Wednesday 6 January 2010

Thai Life

I had a few days in Thailand before Christmas. It was warmer than here. I stayed with friends who live in Phuket and therefore met a few of their ex-pat friends. I tried to work out why they all seemed more relaxed. Could it be many were retired? Or that they live in a bit of a tropical paradise? Possibly these sorts of reasons. But also: they don’t have a diet of daily news. What is happening in the UK is mostly not relevant. Most of what happens in Thailand does not affect them. World trends can be picked up from the internet or occasional news bulletins.

Just as in Spain – where a large ex-pat community has been surveyed – people also tend to have a more negative view of life back home than even we who remain. This is partly to self-justify the change in lifestyle but also because again they can step back from day to day pressures of news and just live their lives.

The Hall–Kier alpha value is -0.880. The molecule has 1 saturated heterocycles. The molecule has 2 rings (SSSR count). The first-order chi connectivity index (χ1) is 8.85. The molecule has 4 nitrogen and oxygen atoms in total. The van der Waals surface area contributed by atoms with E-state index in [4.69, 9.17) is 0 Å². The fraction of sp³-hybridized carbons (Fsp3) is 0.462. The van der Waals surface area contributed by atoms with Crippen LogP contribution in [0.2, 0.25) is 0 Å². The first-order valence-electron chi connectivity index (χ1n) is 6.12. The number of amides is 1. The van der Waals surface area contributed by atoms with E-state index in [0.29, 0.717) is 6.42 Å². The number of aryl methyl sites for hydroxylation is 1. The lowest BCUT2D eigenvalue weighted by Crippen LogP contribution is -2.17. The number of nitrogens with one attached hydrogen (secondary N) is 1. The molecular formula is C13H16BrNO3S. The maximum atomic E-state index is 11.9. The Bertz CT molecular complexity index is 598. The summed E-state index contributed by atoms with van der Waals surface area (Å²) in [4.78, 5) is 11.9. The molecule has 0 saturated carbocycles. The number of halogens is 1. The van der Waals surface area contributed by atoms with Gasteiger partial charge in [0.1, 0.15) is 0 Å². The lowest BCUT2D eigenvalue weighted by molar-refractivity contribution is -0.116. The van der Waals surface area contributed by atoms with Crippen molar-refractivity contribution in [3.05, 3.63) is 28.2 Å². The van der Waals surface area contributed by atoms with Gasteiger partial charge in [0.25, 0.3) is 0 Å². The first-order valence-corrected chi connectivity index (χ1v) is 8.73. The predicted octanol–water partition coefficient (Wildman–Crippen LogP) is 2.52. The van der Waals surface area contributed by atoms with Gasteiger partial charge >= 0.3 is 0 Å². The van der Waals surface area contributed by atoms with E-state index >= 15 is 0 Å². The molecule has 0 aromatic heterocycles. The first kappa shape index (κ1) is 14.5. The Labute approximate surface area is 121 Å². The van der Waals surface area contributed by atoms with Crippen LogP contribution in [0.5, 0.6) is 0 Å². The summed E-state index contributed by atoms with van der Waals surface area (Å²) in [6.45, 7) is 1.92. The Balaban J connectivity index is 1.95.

I am a news junkie; I listen to Radio 4 much of the time and often check the news on the internet during the day. Not everyone is as bad as me: but we do have a regular and perpetually updated flow of news. And to be interesting it is usually concerning. I wish I could learn to avoid it – and I think we would be a much happier nation without so much news. Perhaps a once a week update would be enough, as very little changes week on week.

24 hour news is a great achievement: but it’s also an example of an old law: the late Patrick Hutber, moved to cynicism by the irresponsible antics of politicians, businesses and bureaucrats, formulated Hutber's Law, which states: "Improvement means deterioration".

1 comment:

peter aarts said...

Hutber's Law, "Improvement means deterioration". Does no improvement mean no deterioration? Perhaps it is about less is more?
I am not sure what to do with Hutber’s law, it’s intriguing as it sounds counter intuitive, I guess it matters what defines improvement. I suspect that Darwin would have seen a change in anything living to be better adjusted to its environment not as deterioration, but could it also be classified as an improvement? Capabilities not used by living organisms, (this includes human beings) will not improve and therefore deteriorate, does that suggest the rule is no improvement means deterioration.
A semi retired news addicted ex operations manager in Belgium